Insufficient funding and structural barriers mean UK severe mental health policy is not always put into practice, report finds
Access to healthcare, social services and employment opportunities for people with severe mental illness in the UK is falling short when compared to some other European countries, according to new research from the Economist Intelligence Unit, commissioned and funded by Janssen.
The UK findings1 of the Mental Health Integration Index, released 12 January, benchmarks the UK against 30 European countries based on their commitment to integrating people with severe mental illness into society.
In four key categories the UK is placed second overall in the Index.2 But while the UK finished first in the provision of a stable family environment1 and governance, including human rights issues and efforts to combat stigma,1 it came eighth in the access to healthcare and social services category1 and ninth in the employment opportunities category.1
“This research highlights that finding gainful employment is a significant challenge for people suffering with severe mental ill health,” commented Professor Martin Knapp, Director of the Personal Social Services Research Unit at the London School of Economics. “This is likely to be further exacerbated by the limited access to healthcare and social services, which means that despite positive efforts to integrate people with severe mental illness into society, more needs to be done to realise this.”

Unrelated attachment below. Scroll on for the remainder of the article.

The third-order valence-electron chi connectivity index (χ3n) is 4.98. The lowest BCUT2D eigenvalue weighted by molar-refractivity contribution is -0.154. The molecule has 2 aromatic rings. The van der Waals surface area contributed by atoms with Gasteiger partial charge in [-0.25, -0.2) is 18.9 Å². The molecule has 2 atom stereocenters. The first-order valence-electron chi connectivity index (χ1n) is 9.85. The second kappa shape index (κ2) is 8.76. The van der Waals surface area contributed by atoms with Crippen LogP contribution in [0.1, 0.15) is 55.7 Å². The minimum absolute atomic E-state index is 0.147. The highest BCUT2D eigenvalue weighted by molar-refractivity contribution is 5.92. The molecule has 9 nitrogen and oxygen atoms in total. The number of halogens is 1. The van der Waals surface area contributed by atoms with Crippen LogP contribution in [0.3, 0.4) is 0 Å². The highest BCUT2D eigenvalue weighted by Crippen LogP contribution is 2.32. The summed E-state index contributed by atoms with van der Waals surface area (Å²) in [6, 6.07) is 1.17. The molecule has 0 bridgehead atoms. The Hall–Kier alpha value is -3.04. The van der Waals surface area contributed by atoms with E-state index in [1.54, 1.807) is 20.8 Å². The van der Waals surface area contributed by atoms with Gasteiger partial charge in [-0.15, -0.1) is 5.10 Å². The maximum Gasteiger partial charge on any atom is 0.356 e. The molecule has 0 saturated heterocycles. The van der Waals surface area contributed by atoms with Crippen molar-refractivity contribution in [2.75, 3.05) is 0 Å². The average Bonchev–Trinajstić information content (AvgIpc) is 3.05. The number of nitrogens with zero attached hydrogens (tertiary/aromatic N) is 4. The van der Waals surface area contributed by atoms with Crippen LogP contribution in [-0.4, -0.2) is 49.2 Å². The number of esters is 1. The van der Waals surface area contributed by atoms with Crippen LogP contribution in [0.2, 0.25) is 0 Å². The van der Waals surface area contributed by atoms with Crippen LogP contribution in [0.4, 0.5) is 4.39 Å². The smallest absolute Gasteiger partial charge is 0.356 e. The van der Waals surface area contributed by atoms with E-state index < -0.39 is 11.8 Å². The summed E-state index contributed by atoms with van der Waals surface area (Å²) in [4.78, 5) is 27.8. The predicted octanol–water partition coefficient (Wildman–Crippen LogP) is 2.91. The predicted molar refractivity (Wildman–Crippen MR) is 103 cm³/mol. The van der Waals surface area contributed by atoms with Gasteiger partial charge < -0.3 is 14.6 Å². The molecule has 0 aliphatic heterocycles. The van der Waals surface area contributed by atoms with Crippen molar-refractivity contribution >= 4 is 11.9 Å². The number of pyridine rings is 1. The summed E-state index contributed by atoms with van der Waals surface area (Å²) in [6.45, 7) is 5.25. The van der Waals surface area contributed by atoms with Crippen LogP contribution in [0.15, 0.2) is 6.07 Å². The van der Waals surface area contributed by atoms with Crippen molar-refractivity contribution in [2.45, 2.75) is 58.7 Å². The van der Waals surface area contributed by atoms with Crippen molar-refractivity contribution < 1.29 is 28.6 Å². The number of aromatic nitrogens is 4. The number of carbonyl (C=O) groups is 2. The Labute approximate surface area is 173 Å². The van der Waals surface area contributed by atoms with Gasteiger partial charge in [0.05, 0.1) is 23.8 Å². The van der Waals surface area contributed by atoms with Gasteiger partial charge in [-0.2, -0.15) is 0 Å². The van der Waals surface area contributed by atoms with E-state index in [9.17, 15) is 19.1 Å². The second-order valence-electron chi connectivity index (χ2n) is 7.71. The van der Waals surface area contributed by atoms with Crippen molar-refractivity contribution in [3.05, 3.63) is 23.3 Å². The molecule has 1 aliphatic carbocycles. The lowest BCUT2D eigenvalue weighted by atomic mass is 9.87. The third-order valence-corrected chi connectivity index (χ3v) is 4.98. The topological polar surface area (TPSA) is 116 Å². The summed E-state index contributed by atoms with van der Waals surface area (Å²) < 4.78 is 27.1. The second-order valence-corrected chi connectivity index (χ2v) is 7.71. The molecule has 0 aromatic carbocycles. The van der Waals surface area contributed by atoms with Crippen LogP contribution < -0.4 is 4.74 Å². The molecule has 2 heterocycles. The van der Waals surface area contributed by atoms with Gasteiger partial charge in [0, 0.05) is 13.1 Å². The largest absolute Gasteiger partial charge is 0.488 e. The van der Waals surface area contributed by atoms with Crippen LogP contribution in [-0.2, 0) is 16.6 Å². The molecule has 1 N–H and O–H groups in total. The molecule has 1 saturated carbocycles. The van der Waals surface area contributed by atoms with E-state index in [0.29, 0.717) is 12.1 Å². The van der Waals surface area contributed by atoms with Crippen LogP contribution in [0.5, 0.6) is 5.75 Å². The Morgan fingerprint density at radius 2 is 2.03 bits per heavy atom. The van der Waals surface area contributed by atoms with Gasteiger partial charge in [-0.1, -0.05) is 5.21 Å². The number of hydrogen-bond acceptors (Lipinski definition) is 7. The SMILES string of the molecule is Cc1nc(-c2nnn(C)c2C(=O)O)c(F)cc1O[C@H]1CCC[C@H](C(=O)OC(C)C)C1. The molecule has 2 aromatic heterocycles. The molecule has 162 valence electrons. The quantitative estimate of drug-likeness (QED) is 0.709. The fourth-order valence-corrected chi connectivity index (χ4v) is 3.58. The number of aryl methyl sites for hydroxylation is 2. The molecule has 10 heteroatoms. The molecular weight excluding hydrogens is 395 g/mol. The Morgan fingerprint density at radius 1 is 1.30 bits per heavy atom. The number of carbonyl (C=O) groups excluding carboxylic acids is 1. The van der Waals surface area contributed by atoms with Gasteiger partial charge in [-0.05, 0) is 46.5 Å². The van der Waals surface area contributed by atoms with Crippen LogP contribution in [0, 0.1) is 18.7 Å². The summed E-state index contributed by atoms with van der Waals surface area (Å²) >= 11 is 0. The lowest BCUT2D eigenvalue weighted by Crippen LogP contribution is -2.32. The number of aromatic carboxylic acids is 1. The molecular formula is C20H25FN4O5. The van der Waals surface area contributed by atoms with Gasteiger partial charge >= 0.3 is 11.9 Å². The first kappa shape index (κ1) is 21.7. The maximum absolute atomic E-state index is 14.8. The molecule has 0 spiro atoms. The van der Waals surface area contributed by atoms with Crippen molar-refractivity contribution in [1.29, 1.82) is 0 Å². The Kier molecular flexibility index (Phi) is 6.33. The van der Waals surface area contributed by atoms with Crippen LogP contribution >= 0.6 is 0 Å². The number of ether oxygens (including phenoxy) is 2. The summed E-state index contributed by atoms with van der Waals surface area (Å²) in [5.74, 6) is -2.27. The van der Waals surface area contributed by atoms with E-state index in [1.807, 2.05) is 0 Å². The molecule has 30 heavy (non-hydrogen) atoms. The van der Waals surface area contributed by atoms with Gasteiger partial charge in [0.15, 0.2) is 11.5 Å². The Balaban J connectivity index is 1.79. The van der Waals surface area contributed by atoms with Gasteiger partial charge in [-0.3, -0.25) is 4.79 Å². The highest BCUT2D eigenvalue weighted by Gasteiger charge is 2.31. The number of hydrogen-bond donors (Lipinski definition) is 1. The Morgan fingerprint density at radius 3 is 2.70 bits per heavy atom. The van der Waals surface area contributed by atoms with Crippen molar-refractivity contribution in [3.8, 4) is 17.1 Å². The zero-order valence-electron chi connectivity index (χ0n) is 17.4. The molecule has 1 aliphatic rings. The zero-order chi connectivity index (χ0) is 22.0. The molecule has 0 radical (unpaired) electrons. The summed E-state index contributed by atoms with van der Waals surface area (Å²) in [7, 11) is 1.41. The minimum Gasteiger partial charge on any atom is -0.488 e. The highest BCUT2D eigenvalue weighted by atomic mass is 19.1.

The UK report, which canvasses the views of a range of independent stakeholders including the King’s Fund and the mental health charity Mind, identifies an “ongoing, substantial treatment gap in mental healthcare” and “cost-driven, rather than policy-related cuts” in Mental Health Trust budgets, which “have not been channelled into greater spending on community-based services”.
Further demonstrating the limited access to healthcare and social services, research undertaken by the Royal College of Psychiatrists also reports that only 65% of people with psychotic disorders receive any treatment.3 This figure was around one quarter for those with less severe mental health conditions, which included anxiety disorders and depression.3 In contrast, over 90% of people with high blood pressure and diabetes receive treatment for their condition.3
The UK findings will be shared with key stakeholders, including representatives from Clinical Commissioning Groups, Health and Wellbeing Boards, Mental Health Trusts, Academic Health Science Networks and patient advocacy groups.
“We are proud to have commissioned the Mental Health Integration Index, which aims to encourage informed discussion, closer collaboration and action to accelerate positive outcomes for people living with severe mental illness” said Dr Kayur Patel, Neuroscience Medical Lead, for Janssen in the UK. “This is important because integration is a key element in the recovery of people with mental illness.”
1 Economist Intelligence Unit, Mental Health and integration UK Country Report: The journey towards parity of esteem. Available from: http://www.janssen-emea.com/sites/default/files/UK%20Mental%20Health%20Integration%20Report%202014%20Final.pdf. Last accessed January 2015.
2 Economist Intelligence Unit, Mental Health and Integration. Provision for supporting people with mental illness: A comparison of 30 European countries. Available from: http://www.mentalhealthintegration.co.uk/media/whitepaper/EIU-Janssen_Mental_Health.pdf. Last accessed January 2015.
3 Royal College of Psychiatrists. Whole-person care: from rhetoric to reality achieving parity between mental and physical health. Occasional paper OP88. March 2013. Available from: http://www.rcpsych.ac.uk/files/pdfversion/OP88xx.pdf. Last accessed January 2015.